Category Archives: Politics and sociology

I am deplatformed for hate speech

There have been some high-profile cases recently, in American, Canadian and British universities, of allegedly controversial speakers being disinvited, heckled or even assaulted in order to prevent “hate speech“. This has fed into a debate about the whole purpose of academia, and even the wider question of freedom of speech. One commentator recently reported that to those under 35, belief in freedom of speech is equated with fascism, which even if only partly true is a big deal. Being over 35, I’ve only just realised that, in a non-academic setting, I was quietly deplatformed for hate speech a couple of years ago.

Posted in Politics and sociology | 6 Comments

Politics, if Adam had not sinned

I’m always struck by the way even the best of us can easily impose on Scripture what we want it to say because of our cultural prejudices. Egregious examples are the libertarian, non-judgemental Jesus shown to be a parody of the rather more gritty biblical Christ in my last post, or the even more radical post-modern Jesus imposed only by interpretive contortions on the real person we find in history (satirized here).

Posted in Adam, Politics and sociology, Theology | 2 Comments

Does Jesus judge the nations?

Somebody’s leading a discussion on Christian gratitude and generosity. He cites Deuteronomy 6, where Moses reminds people, once they arrive in the promised land and have cities they didn’t build, houses they didn’t provision, cisterns they didn’t dig, and crops they didn’t plant, not to forget the Lord who brought them there from slavery in Egypt. But one man, an older Christian, says he has a problem with that, because these things were taken from the Canaanites, sometimes by violence.

Posted in Creation, History, Politics and sociology, Theology, Theology of nature | 2 Comments

The noble savage

A guy called Jeremy Christian has posted his own view of “Adam and Eve and all that” on Peaceful Science, delighted to find something in Genealogical Adam that mirrored thoughts he’d been having for a long time. I’ve not interacted much with him there, but would like to discuss one area of agreement and disagreement in more depth here.

Posted in Adam, Creation, Genealogical Adam, Politics and sociology, Science, Theology | Leave a comment

Still on politics (and the Church)

I’m not usually much of a political animal, but my last post has set me off on a track. I first encountered radical politics first hand when I saw this daubed over a shop front in my home town of Guildford, Surrey, probably in 1967: “Long Live The Great Victory Of The People’s Glorious Proletarian Cultural Revolution!”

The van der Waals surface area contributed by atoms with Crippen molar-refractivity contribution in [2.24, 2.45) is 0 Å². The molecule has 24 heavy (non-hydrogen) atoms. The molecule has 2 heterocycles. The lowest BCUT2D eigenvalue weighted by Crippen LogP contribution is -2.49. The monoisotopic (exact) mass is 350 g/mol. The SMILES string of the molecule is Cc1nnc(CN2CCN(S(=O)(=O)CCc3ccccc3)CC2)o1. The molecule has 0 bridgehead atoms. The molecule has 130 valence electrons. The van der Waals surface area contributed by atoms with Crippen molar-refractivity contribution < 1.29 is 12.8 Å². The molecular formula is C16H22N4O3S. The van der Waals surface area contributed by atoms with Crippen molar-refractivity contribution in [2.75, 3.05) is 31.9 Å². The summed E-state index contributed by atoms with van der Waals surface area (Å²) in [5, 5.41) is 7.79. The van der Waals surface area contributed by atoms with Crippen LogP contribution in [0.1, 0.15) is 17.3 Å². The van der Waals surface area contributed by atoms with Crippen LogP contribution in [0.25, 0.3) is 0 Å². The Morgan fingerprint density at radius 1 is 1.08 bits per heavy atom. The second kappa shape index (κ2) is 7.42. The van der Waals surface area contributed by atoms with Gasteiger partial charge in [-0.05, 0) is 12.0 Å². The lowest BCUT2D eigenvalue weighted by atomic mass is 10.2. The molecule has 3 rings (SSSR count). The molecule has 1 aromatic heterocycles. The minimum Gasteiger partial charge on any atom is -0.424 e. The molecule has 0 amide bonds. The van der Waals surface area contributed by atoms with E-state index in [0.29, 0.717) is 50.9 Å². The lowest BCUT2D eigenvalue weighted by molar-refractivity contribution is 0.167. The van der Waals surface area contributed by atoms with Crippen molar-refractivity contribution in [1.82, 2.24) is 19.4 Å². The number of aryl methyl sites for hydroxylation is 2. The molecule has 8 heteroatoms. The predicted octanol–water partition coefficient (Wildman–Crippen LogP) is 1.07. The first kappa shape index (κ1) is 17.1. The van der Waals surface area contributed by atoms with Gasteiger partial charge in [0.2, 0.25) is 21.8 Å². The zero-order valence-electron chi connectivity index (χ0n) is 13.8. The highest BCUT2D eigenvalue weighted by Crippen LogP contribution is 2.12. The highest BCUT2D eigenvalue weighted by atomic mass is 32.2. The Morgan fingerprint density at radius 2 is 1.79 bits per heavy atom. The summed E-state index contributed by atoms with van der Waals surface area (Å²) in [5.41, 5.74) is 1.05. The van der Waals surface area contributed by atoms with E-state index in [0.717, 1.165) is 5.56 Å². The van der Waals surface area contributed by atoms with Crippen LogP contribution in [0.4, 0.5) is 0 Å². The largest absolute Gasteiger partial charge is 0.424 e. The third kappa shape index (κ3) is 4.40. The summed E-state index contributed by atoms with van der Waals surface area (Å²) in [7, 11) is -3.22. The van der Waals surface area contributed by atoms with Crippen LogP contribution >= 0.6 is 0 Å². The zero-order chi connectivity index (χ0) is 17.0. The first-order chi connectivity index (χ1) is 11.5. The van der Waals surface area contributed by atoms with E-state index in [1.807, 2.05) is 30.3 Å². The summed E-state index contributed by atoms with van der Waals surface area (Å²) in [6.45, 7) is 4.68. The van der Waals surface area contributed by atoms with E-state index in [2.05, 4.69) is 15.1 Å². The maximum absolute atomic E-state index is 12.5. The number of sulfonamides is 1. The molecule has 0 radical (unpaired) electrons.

Posted in History, Politics and sociology, Theology | 1 Comment

What the Bible should have said #13

As he was setting out on a journey, a man ran up to him and knelt before him, and asked him, “Good Teacher, what shall I do to inherit eternal life?”

Posted in Politics and sociology, Theology | 1 Comment

Classical, modern, postmodern

A thread over at Peaceful Science started with the claim that postmodernism is atheistic, and developed into a free discussion as imprecise as is the definition of postmodernism, appropriately and inevitably, given what it is about. Someone’s mention of “classical thinking” reminded me of this quote by C S Lewis:

Posted in Philosophy, Politics and sociology | 8 Comments

Armchair theodicy

When I was writing my forthcoming (promises, promises) book, God’s Good Earth, I added a disclaimer in the introduction that I was not going to attempt the kind of theodicy (following Leibniz) that is so often used to argue that the world itself must be evil through human sin, or through the autonomy granted by God to a demiurgic Nature.

Posted in Creation, Politics and sociology, Theology | 2 Comments

Convergent evolution of origins discourse

On Thursday I drove two hundred miles across England to attend a meeting on Christian approaches to origins – only to find the meeting had been cancelled and the organisers forgot to tell me.

Posted in Creation, Politics and sociology, Science, Theology | 12 Comments

Even the simple stuff is hard

Genesis 1:28 says: “Rule over the fish of the sea and the birds of the air, over the livestock, over all the earth, and over all the creatures that move along the ground.” I recently mentioned a book I’d read called Silent Fields, which documents how the wildlife of Britain has been systematically wiped out over the last five hundred years, leaving a number of species extinct, many more in an endangered state, and much of the rest depleted.

Posted in Creation, History, Politics and sociology, Science | 1 Comment